Hayao Miyazaki's SPIRITED AWAY
Movie review by Dennis D. McDonald
Back when I first heard the story of Spirited Away I thought that this would never go over big in the U.S. (young girl gets lost in an abandoned amusement park populated by vacationing spirits and seeks a way to turn her parents back into humans from pigs?) I thought it would make an excellent candidate as a simultaneous theatrical/DVD release, given its probable small target audience.
The film has certainly been much more popular than I would have anticipated. For example, it played theatrically here in Northern Virginia in Japanese for several weeks at a nearby multiplex that caters to foreign and more adult-themed films, where I saw it twice. I still believe that a simultaneous release in multiple formats would have been a good idea and could very well have significantly increased its total North American revenue.
But that is still speculation. We now have the DVD. Despite the annoyances of Disney commercials and introductory lectures by the head of the US team, the movie glows on this DVD.
After several viewings, here are a few observations:
- The English dubbing is excellent and puts a very interesting spin on the movie. For example, I did not know that the large white spirit in the elevator was a Radish Spirit, nor did I realize that Sen recognized Haku when first viewed in his dragon form.
- The personalities and mannerisms of the characters are extremely well drawn. Chihiro/Sen is about as real a representation of a young girl in an animated film as I have ever seen. This has less to do with her being realistically drawn than with her expressions. Again, the dubbing of her voice is excellent.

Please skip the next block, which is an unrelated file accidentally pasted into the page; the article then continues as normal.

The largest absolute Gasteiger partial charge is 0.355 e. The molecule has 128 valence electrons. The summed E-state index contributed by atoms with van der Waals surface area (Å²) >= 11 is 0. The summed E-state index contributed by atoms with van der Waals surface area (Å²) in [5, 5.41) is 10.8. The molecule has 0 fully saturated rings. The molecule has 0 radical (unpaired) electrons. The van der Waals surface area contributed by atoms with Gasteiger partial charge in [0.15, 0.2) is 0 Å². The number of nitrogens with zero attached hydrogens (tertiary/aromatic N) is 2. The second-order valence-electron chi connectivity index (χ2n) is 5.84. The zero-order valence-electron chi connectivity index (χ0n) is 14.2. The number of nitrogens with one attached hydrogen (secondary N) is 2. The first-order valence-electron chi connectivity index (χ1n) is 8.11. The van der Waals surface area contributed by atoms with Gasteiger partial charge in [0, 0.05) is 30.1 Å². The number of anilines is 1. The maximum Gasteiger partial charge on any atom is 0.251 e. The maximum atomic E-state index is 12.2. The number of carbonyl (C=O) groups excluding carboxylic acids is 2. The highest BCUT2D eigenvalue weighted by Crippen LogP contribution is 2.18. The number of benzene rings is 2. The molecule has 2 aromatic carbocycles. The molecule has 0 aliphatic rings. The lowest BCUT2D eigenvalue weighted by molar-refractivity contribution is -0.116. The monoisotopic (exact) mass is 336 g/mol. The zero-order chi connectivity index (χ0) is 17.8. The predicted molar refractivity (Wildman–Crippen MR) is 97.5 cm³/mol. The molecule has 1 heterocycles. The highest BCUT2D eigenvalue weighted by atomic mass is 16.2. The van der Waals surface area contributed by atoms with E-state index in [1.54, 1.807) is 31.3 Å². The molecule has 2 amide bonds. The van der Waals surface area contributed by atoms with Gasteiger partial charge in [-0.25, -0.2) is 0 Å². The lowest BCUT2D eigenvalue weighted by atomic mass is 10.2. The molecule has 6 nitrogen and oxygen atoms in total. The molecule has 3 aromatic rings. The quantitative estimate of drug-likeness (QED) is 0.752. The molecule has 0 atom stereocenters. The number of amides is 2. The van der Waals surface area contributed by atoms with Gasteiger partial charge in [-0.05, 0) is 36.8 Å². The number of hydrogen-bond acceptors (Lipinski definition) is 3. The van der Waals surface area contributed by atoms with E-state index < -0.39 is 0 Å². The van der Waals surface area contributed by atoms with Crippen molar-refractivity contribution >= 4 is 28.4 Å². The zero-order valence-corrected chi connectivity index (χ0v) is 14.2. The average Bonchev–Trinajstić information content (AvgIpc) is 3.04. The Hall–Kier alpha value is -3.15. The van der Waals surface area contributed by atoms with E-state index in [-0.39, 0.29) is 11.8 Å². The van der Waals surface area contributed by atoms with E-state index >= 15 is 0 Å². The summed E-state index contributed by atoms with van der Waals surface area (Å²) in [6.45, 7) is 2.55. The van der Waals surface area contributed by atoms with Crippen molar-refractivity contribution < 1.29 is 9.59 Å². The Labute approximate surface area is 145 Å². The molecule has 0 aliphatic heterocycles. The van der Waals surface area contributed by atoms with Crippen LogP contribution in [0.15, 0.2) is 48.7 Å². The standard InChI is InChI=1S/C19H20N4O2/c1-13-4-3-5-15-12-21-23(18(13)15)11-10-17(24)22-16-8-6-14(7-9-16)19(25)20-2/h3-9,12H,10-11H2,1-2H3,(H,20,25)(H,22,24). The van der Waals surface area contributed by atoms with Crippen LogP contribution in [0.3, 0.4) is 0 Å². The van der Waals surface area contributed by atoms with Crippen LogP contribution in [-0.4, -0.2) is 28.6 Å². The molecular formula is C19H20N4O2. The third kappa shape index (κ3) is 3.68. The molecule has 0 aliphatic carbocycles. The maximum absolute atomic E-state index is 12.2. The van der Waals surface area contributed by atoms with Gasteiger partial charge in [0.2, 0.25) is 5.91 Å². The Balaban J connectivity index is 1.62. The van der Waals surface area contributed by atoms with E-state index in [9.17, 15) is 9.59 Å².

- I usually prefer to watch foreign language films in the original language with English subtitles turned on. This is still true here, but it is interesting to note that there does not appear to be perfect synchronization between the lip movements of the main characters and the spoken Japanese. I don’t know why this is.
- The most useful extra (on DVD #2) is the television documentary which allows us to hear Hayao Miyazaki discuss the origin of the story, characters, and setting.
- The music soundtrack is splendid. The variety of themes penned by Joe Hisaishi is incredible and serve to reinforce and expand what we see on the screen.
But my main impression of this movie is that it is simply awash with incredible sights, characters, and situations. It starts out with a drive in the country and quickly moves to one jaw-dropping sight after the other. Yet it maintains a sweet and affectionate tone at the heart of what sometimes are simply terrifying sights and situations. It is this simultaneous extravagant complexity combined with Miyazaki’s respect for the sensibilities and bravery of his young characters that makes this film, very simply, a work of art.
Movie review copyright (c) 2007 by Dennis D. McDonald